A high policy rate also means high deposit rates, higher Public Provident Fund (PPF) rates and higher smaller saving rates
Households, in theory, can celebrate a rate cut anticipating a lower rate on their loans
The Reserve Bank of India has cut the benchmark policy rate by 25 basis points (one basis point is one-hundredth of a percentage point) in line with the expectations of the market and economists. Should an average household be happy or sad? An average household catches cues from newspaper headlines and worries when the central bank holds interest rates high for very long without really knowing why. But often the interest of the household is different from that of the corporate sector or banks. This is how it works and why we don’t need to celebrate a rate cut just yet.
We know that a repo rate is the rate at which banks borrow from RBI. Banks give eligible securities they hold for cash that RBI gives as an overnight loan. Banks pay the repo rate as interest for this borrowing. When the repo rate is high, banks find it costly to borrow and in turn raise the price of loans to their borrowers. A high repo rate is used to soak up money from the market when inflation rates are high. As banks raise their own lending rates, firms find it costly to borrow and reduce investment outlays. You may have heard the view that high policy rates are costing India its growth. The view is based on the argument that high policy rates are preventing entrepreneurs from investing into capacity expansion and new business as it raises the cost of the business. The lack of liquidity adds to the problems of finding funds for entrepreneurs looking to invest.
But the world always looks different if you look at it from the household’s point of view. A high policy rate also means high deposit rates, higher Public Provident Fund (PPF) rates and higher smaller saving rates. In fact, Indian households have had the best real return run on their one-year bank FDs, small savings and PPF since 2014. These rates are linked to the government securities rates, which in turn depend on the policy rates. Real return is the post inflation return you get. If inflation is 6% and your FD returns 8%, your real return is about 2%. A high real return keeps your purchasing power ahead of inflation. A negative real return causes you to lose purchasing power. 2009 was the worst year for bank deposit holders who saw a negative real return of as high as -7.22% as inflation reached almost 15% and deposit rates were just half of that. Real returns were largely in the negative territory till 2013. 2014 onwards, as inflation was brought under control, real returns have been positive, reaching an unusual high of 5.02% in 2016. RBI keeping the repo rate high has been good for risk averse deposit and small saving products holders in India. As the rate cuts begin to deepen, expect deposit rates to go down. But remember to check the inflation rate, as long as your real return is at least 1 percentage point over the inflation rate, you should be doing fine in terms of purchasing power. This will work well for people in the lower end of the tax bracket who will not pay income tax till ₹5 lakh of taxable income.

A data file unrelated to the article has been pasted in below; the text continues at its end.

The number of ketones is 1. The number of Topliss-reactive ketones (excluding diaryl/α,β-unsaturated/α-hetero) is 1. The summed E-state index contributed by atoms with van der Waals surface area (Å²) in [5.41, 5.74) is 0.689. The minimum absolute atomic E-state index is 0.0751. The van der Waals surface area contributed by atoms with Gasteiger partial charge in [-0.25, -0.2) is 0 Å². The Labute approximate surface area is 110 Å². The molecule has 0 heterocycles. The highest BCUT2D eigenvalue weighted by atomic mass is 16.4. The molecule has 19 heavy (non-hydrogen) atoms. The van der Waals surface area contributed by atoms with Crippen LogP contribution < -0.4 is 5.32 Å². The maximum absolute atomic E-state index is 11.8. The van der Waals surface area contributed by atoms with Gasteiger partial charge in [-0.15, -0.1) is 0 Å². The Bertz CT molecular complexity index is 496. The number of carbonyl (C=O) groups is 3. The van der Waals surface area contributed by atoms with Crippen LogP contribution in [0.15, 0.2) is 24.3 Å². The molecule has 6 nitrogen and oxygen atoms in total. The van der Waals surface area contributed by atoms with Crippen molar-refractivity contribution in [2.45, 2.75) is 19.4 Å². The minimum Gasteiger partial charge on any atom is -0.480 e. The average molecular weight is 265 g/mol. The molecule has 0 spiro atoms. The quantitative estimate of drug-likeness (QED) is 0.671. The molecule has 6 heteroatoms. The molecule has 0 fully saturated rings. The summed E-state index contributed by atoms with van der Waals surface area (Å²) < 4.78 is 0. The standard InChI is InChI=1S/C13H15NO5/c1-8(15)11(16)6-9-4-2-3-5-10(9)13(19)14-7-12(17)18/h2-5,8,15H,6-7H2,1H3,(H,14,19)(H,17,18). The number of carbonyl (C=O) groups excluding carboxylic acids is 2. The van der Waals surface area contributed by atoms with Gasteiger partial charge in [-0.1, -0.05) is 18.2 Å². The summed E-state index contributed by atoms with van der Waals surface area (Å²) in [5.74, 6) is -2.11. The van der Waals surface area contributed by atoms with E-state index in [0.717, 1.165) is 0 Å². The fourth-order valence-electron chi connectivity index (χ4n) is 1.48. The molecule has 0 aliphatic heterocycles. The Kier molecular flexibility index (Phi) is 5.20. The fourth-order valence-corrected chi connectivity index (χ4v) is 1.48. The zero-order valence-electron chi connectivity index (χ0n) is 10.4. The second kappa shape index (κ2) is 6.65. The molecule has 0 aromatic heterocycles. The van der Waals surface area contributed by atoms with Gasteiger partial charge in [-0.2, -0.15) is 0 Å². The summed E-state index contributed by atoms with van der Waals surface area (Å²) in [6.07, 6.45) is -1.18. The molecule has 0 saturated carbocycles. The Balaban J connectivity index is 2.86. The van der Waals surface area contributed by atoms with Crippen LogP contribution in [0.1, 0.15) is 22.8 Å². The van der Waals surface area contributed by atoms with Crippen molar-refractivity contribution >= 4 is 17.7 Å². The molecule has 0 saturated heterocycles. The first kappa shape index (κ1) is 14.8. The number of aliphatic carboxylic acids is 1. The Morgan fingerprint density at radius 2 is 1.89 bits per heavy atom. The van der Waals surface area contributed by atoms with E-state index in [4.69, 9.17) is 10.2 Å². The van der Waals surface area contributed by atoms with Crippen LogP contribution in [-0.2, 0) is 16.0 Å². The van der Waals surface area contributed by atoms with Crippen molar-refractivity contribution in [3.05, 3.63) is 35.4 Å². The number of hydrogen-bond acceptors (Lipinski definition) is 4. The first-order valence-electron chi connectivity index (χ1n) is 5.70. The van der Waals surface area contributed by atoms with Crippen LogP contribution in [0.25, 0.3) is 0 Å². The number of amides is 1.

Households, in theory, can celebrate a rate cut anticipating a lower rate on their loans. But don’t get ready to pop the bubbly as your loans don’t get any cheaper when policy rates are cut. This is due to banks tightly controlling the benchmark rates to which your floating rate loans are pegged. These rates go up quickly when RBI hikes policy rates, but don’t float down with the same alacrity. RBI has tried several benchmark regimes to solve this problem of transmission of rates, but the great Indian banks have gamed all of them. The last attempt by RBI has been to get banks to fix retail loans to a benchmark banks cannot control. The result of that move is yet to be seen, but let’s not hold our breath.
You can celebrate the policy rate cut for one reason—that inflation has been tamed.
Monika Halan is consulting editor at Mint and writes on household finance, policy and regulation